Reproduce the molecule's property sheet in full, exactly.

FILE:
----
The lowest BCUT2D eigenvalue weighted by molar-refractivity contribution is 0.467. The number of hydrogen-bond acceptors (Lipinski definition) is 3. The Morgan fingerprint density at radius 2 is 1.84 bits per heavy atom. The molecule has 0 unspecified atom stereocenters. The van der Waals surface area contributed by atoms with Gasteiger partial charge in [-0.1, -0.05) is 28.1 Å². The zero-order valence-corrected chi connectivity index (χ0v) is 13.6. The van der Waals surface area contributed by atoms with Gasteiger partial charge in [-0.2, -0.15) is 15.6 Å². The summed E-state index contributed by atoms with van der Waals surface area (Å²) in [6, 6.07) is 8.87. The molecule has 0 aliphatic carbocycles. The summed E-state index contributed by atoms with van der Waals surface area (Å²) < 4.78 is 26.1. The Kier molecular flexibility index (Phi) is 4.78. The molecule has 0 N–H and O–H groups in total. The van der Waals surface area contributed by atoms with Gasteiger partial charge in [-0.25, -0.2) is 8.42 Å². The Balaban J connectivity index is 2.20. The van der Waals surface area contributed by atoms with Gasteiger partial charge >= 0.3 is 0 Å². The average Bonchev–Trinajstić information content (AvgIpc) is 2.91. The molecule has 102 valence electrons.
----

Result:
The lowest BCUT2D eigenvalue weighted by molar-refractivity contribution is 0.467. The number of hydrogen-bond acceptors (Lipinski definition) is 3. The Morgan fingerprint density at radius 2 is 1.84 bits per heavy atom. The molecule has 0 unspecified atom stereocenters. The van der Waals surface area contributed by atoms with Gasteiger partial charge in [-0.1, -0.05) is 28.1 Å². The zero-order valence-corrected chi connectivity index (χ0v) is 13.6. The van der Waals surface area contributed by atoms with Gasteiger partial charge in [-0.2, -0.15) is 15.6 Å². The summed E-state index contributed by atoms with van der Waals surface area (Å²) in [6, 6.07) is 8.87. The molecule has 0 aliphatic carbocycles. The summed E-state index contributed by atoms with van der Waals surface area (Å²) < 4.78 is 26.1. The Kier molecular flexibility index (Phi) is 4.78. The molecule has 0 N–H and O–H groups in total. The van der Waals surface area contributed by atoms with Gasteiger partial charge in [-0.25, -0.2) is 8.42 Å². The Balaban J connectivity index is 2.20. The van der Waals surface area contributed by atoms with Gasteiger partial charge >= 0.3 is 0 Å². The average Bonchev–Trinajstić information content (AvgIpc) is 2.91. The molecule has 102 valence electrons.